BEING KROBO

Some men are born men, others are born Krobo. The umbilical cord of their ancestors is buried on the hills, where they traditionally came from in the Eastern parts of Ghana. The "Mănyă” they called that region, to mean “one’s home.” And Mănyă comes from the word “Maonya” literally meaning, “keeping your mouth shut.” And being a Krobo, and a man of that soil, your very ethnicity comes with its salient demands. And Bismark Kwaku Kpabitey is a Krobo right down to his little toe. He understands this cultural york and he’s honoured to carry it with pride.

When he has to define what being a man is in that cultural context he simply says, “responsibility.” It’s about accountability. About duty. Duty to self, to your wife and family. Duty to the men and women who came before you, who knew better and who were defined by what they stood for; work hard, live honestly. “You have to work to feed your family. That’s what it means to be a man in my culture.” He says.

And work is a verb that he has understood very well all his life. Dad has always been a farmer, toiled in the lands to make a living for them. Mom was even a better farmer; dedicated and proud of her hands. “Cocoa has always been in my family.” He says. “I was born and grew up in Dodwa, greater Accra.” He says. That’s in Western Ghana. Three brothers and one sister. A loving household. He attended Valley View University in greater Accra - where he studied Human resource and management. But even though education was that hill of pride where eventually you go plant your flag, cocoa was calling him. Cocoa had been calling him since he was born and when cocoa calls you in Ghana, it’s hard to look away. So he put aside his university degree and stepped into the farm, which was going against the grain because nobody went into farming after attaining a university degree. How do you soil your hands when you had a sound education? You farmed because you didn’t have a degree. Not the other way round. But in cocoa, he was to realise later, he’d find all the education he needed. After his mandatory stint at the National Service, he moved to Bonsu Nkwanta, 200 kilometres south-west of Accra. He met a girl - a banker - and married her.

He has a small piece of land from where he grew cocoa. Nothing too large, just a half-acre. "Cocoa is an annual crop and so one has to know how to survive the rest of the year." He says. "So, in the same piece of land, I supplemented my income from cocoa by raising farm animals- fowls, goats and rabbits." He also grew yams and cassava. He was a farmer.

He realised that his farming wasn’t going to make him do what he wanted to achieve in life and by luck he heard of Fairtrade and what they were doing to help farmers be smarter farmers. So to speak.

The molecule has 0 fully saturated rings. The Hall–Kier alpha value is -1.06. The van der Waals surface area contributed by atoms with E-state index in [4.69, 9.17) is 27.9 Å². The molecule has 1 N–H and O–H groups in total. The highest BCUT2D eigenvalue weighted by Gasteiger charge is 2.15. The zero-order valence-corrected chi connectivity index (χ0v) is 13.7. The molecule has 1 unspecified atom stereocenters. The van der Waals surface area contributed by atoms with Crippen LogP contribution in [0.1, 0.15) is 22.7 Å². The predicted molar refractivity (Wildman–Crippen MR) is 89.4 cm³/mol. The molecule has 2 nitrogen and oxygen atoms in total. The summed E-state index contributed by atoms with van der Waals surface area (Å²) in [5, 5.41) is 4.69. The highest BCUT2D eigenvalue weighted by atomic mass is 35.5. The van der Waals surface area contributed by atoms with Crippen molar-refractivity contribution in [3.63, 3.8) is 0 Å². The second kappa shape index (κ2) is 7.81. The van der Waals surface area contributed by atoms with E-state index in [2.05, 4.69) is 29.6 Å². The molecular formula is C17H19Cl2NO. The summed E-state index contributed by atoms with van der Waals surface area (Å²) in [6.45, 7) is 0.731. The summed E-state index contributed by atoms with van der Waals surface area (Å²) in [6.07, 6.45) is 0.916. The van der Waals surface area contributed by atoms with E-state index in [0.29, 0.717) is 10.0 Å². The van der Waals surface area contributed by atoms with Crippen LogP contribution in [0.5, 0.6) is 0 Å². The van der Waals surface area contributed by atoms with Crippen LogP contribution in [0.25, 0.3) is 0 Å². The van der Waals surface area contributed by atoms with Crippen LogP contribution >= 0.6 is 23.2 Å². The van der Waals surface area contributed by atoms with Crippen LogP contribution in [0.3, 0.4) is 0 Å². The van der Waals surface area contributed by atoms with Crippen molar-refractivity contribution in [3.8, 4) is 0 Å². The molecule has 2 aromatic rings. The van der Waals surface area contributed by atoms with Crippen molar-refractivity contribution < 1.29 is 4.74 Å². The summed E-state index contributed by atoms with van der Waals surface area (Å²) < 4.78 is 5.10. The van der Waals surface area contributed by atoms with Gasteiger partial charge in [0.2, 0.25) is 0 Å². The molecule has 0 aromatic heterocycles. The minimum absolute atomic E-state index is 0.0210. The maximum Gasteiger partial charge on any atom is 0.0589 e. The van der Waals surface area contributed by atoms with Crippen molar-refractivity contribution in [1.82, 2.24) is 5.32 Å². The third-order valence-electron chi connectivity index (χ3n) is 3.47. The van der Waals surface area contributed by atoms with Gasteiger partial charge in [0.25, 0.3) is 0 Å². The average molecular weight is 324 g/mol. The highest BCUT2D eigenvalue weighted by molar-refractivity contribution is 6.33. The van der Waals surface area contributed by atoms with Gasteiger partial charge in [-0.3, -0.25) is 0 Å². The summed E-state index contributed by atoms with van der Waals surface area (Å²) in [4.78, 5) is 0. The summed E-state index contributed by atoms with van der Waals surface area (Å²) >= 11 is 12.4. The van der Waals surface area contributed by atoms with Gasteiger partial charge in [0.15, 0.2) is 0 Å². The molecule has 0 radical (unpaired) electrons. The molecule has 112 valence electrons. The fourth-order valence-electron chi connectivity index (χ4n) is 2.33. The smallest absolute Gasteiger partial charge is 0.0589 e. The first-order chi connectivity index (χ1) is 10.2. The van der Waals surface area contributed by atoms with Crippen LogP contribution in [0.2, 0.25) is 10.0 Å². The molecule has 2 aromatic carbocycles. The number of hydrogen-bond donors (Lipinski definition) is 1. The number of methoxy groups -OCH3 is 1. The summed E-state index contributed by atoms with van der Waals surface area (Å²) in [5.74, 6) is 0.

“They visit villages, talking to farmers on how to work on the field with what they have. They advised us on what chemicals to use and what not to use. Organic was the way to go. They give us good rates for our cocoa and most importantly they give us premiums!”

Fairtrade Premiums is an extra sum of money, paid on top of the selling price that farmers or workers invest in projects of their choice. They decide together how to spend the Fairtrade Premium to reach their goals, such as improving their farming, businesses, or health and education in their community.

He attended seminars. He attended the West African Regional Fairtrade Convention in Yamoussoukro, Cote d'Ivoire in 2019. In the same year, he attended Fairtrade Africa's Maiden Continental Youth Convention in Nairobi, Kenya. "From these conventions, I realised that as a youth, I needed to take farming more seriously and make it sustainable, make it as a centrepiece of my life." He says. “I was glad to have attended the seminars because it opened my eyes to the immense opportunities farming offered. And so I put in more into my small farmer and it rewarded me handsomely.” He was growing as a farmer and as a man because soon he was a father to son.

"A big marker of success is building a house for your family." He says. So together with the wife, they started building a house with the proceeds of the cocoa. He’s yet to complete the house which is at the roofing stage. It’s a modest 4-master bedroom house. It represents everything he believes in, speaks into his aspiration as a Krobo, as a man. “You asked what being a Krobo means,” he says, “it means putting a roof over your family’s head.”

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